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A North Carolina Republican, Sentelle was seen as a hard-line conservative, a protege of Sen. Jesse Helms ....

    Before donning black robes, Sentelle also had been a Republican Party activist. He had served as chairman of the Mecklenburg County Republican Party and had been a Reagan delegate at the 1984 GOP national convention. Sentelle was so enamored of the former president that he named his daughter, Reagan.

Even after his appointment to the federal bench, Sentelle engaged in public writings harshly critical of liberals. In one article, Sentelle accused "leftist heretics" of wishing to turn the United States into "a collectivist, egalitarian, materialistic, race-conscious, hyper-secular, and socially permissive state." ...

Sentelle "takes politics seriously enough that he would do what it takes to make sure his party comes out on top," commented Ted Arrington, a professor at the University of North Carolina at Charlotte.

For most of President Obama’s first term, Republicans used legislative trickery to try to prevent the functioning of two federal agencies they hate, the National Labor Relations Board and the Consumer Financial Protection Bureau. First they would filibuster the president’s nominees to the agencies, knowing that neither agency could operate without board members or a director. Then they would create fake legislative sessions for the Senate during its recess, intended solely to prevent Mr. Obama from making recess appointments as an end run.
GOP lawmakers argued, however, that the Senate technically had stayed in session because it was gaveled in and out every few days for so-called pro forma sessions.

A three-judge panel of the U.S. Court of Appeals for the D.C. Circuit rejected Justice Department's Office of Legal Counsel arguments claiming that it is at the president's discretion to decide that the Senate is unavailable to perform its advice and consent function.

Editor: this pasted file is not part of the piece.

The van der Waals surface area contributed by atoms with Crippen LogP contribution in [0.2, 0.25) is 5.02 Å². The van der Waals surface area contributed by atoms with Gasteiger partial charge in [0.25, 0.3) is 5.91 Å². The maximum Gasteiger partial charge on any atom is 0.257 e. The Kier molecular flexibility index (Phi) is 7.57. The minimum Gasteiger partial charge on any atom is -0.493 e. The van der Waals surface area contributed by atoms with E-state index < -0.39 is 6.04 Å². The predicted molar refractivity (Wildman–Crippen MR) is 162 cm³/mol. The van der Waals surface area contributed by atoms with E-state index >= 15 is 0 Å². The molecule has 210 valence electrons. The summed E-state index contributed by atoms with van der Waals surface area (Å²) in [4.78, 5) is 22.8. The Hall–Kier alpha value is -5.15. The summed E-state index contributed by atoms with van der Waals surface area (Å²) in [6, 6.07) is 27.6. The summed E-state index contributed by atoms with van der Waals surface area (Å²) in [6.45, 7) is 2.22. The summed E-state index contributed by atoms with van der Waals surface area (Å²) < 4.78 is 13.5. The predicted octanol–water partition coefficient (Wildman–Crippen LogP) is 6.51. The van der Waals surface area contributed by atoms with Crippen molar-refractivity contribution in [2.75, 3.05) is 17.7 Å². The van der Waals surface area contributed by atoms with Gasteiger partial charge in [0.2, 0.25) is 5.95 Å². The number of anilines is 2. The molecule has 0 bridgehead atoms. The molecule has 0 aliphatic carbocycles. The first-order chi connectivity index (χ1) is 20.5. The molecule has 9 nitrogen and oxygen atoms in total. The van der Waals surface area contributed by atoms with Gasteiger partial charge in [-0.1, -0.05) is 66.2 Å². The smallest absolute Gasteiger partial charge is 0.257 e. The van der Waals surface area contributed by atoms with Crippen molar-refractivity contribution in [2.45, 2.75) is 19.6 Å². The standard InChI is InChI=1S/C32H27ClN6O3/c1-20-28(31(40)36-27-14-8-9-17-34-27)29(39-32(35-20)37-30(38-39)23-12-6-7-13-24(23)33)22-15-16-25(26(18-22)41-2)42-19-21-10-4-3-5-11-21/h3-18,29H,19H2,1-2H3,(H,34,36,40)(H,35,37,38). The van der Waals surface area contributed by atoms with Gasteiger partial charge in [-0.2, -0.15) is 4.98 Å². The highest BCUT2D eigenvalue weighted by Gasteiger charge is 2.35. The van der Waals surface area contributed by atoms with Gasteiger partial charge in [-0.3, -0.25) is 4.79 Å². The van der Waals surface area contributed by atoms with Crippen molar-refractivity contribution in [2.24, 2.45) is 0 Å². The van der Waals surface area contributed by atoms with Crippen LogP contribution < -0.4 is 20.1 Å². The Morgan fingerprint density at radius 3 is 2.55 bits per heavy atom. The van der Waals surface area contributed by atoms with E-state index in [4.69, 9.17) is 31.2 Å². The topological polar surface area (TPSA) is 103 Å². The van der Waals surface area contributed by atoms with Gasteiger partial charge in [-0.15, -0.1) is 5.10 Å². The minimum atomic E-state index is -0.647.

"Allowing the president to define the scope of his own appointment power would eviscerate the Constitution's separation of powers," Chief Judge David Sentelle wrote in the 46-page ruling. He was appointed by President Ronald Reagan.
Sentelle was joined in his opinion by Judges Thomas Griffith (George W. Bush appointment) and Karen LeCraft Henderson (George H.W. Bush appointment).
"With this ruling, the D.C. Circuit has soundly rejected the Obama administration's flimsy interpretation of the law, and (it) will go a long way toward restoring the constitutional separation of powers," said Sen. Orrin Hatch, R-Utah.
Of course, the decision destabilizes the Consumer Financial Protection Bureau (CFPB), currently operating under Richard Cordray, appointed during a recess after Republicans filibustered his nomination.

Obama's administration argued that a legislative session during which no business takes place, and when no nominations can be considered, is not a real session. Arguing that sham “pro forma” sessions prevented two executive-branch agencies from performing their lawful duties.

The court’s opinion took no notice of the underhanded nature of these actions: Senate Republicans asked the House to remain in session solely to prevent Mr. Obama’s recess appointments, and the Constitution prevents the Senate from adjourning without the consent of the House, even if it meets only for a minute every three days. Using a cramped definition of “recess,” the panel’s Republican-appointed judges allowed a minority to abuse the recess-appointments clause of the Constitution for political ends.
Of course, Harry Reid continued on his merry, underhanded course of collaborating with obstructionist Republicans by refusing to curb filibuster abuses this week.

The Republican chicanery continues under Harry Reid's benevolent eye.

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